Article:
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Old 19-10-2010, 11:32   #271
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Well here I go. Last night I got the last elements of the wet plumbing system out. Lots of hose, two MK5 pumps, one Lavac toilet, two Y valves, and one holding tank. People might say that the composting heads are "big and expensive" but when you compare them to all the component parts of a standard wet system, they are "cheap and small".

I'll keep updating this thread and my blog as it moves along.

Eric ... the top of that head looks really nasty! I'm afraid to ask what's all over it.

Good luck with the new head. We really like our Air Head, especially the absence of a holding tank and all the hoses.
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Old 19-10-2010, 11:34   #272
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I'm planning on double bagging the contents of the head into these. At sea, dump in the drink. On land, dump into the trash bin with the other trash.

BioBag Food Waste Compostable Bags (3 Gallon), 25-Count Boxes (Pack of 4): Amazon.com: Grocery & Gourmet Food

I don't get it. If you are going to bag the stuff and just throw it in a dumpster, then why get a composting head?
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Old 19-10-2010, 11:40   #273
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re: top of the toilet

Just some wood chips that got wet with some rain.

re: nastiness of job

Yeah, it's a friggin nightmare of a job and I'm so very thankful I'm not going to do it again.

re: throwing in dumpster

Because it would be gross to throw a composting bag full of compost into the harbor? It would float on the surface until the sun broke the bag down. I'd treat tossing a compost bag in the water the same as the rest of the discharge rules (three miles out, etc).

re: anchoring the new head down

It has mounting brackets that allow me to secure it to the base. I'll take some pictures but I think it should be pretty sturdy.
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Old 19-10-2010, 11:48   #274
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Because it would be gross to throw a composting bag full of compost into the harbor? It would float on the surface until the sun broke the bag down. I'd treat tossing a compost bag in the water the same as the rest of the discharge rules (three miles out, etc).
If it isn't composted (which I think takes 2 months), then aren't you throwing bio-waste into a trash bin?

I'm not criticizing, I'm just trying to figure it out especially for liveaboards.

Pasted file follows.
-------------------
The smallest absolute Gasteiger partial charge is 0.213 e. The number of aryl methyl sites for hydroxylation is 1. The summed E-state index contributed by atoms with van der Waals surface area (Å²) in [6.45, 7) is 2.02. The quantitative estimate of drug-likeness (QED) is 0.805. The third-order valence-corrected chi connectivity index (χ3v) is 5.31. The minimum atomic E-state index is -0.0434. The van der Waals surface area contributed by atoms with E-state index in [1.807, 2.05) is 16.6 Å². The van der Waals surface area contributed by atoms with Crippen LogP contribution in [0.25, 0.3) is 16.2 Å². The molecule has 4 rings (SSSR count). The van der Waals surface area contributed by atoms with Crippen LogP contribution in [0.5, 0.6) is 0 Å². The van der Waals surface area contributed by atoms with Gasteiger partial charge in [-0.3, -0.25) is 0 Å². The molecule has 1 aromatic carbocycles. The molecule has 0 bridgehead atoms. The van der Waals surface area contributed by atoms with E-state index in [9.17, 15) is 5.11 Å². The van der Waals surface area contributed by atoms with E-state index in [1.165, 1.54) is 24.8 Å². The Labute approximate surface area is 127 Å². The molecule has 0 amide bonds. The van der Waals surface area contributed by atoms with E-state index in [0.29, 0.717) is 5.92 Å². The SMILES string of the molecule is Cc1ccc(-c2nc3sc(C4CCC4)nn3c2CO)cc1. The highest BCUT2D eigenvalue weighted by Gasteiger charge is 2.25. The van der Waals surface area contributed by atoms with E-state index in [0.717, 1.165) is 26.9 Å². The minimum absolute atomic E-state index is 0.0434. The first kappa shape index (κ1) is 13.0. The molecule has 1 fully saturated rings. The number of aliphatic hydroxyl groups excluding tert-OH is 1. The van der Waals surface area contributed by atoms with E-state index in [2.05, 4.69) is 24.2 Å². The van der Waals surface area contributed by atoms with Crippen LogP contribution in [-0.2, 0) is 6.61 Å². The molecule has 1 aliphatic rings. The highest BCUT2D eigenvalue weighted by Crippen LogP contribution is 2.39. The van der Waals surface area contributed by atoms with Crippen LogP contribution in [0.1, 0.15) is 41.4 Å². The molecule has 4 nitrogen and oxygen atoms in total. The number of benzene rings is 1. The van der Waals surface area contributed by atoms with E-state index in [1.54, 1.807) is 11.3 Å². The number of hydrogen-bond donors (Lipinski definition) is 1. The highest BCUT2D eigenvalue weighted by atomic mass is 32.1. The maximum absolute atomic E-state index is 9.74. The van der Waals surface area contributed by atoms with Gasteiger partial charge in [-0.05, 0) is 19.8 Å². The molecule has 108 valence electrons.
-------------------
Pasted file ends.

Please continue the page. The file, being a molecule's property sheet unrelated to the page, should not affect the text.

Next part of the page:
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Old 19-10-2010, 12:00   #275
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If it isn't composted (which I think takes 2 months), then aren't you throwing bio-waste into a trash bin?

I'm not criticizing, I'm just trying to figure it out especially for liveaboards.
Could be. Even at two months it wouldn't have been two months since the last "addition", so there's going to be some fairly uncomposted stuff in there unless you wait that two months from the last "addition".

But honestly I'm throwing diapers into the trash right now and not thinking much about it. Honestly if I'm chucking one cubic foot of COIR and partially composted waste into a dumpster once every two months I think I can morally justifiy it.

And not taking it as critcism at all! I'm putting this all in the public view so I'm open to any comments or thoughts.
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Old 19-10-2010, 13:04   #276
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I have used a 20 milliamp , 2 inch fan on my composter with no problems . With a composter, the solids stay far drier, and the peat moss lets the air flow thru them , enabling the bacteria to remain mostly aerobic.
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Old 19-10-2010, 13:25   #277
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There are far more toxic things thrown into landfills by landlubbers, than dry ****.
Much of their stuff doesn't decompose in a few weeks
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Old 19-10-2010, 13:45   #278
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I have used a 20 milliamp , 2 inch fan on my composter with no problems . With a composter, the solids stay far drier, and the peat moss lets the air flow thru them , enabling the bacteria to remain mostly aerobic.
Brent, I'm using a 3" Nicro solar day/night vent. Took a little creativity to get it to match up nicely with the exhaust line supplied by Nature's Head (and their odd little flange thing).

We opted to try out COIR:

Amazon.com: Worm Factory COIR650G5 Coconut Coir Growing Medium 650g - 5 pack: Patio, Lawn & Garden

From what I understand it's the left overs from coconut harvesting and from an environmental prospective it's a lot nicer than peat moss (which has to be dredged from peat bogs). It looks like a little bit goes a LONG way. The five bricks we bought for ~$20 seem like they'll last us years.

One thing I've heard is that the coir (or peat moss) gets dirty if you don't handle it properly. I'm thinking of using a coffee can type arrangement with a metal scooper. Once that stuff gets on your hands it's just a mess; wouldn't want to spill any in the head compartment itself. Thoughts?
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Old 21-10-2010, 14:00   #279
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Load the coir or peat moss after dumping the head, before bringing it below decks. The stuff one finds under old mossy logs works just as well. You hang it in a cloth bag to dry for a while, then leave it in a dry area below decks, before use.
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Old 21-10-2010, 14:41   #280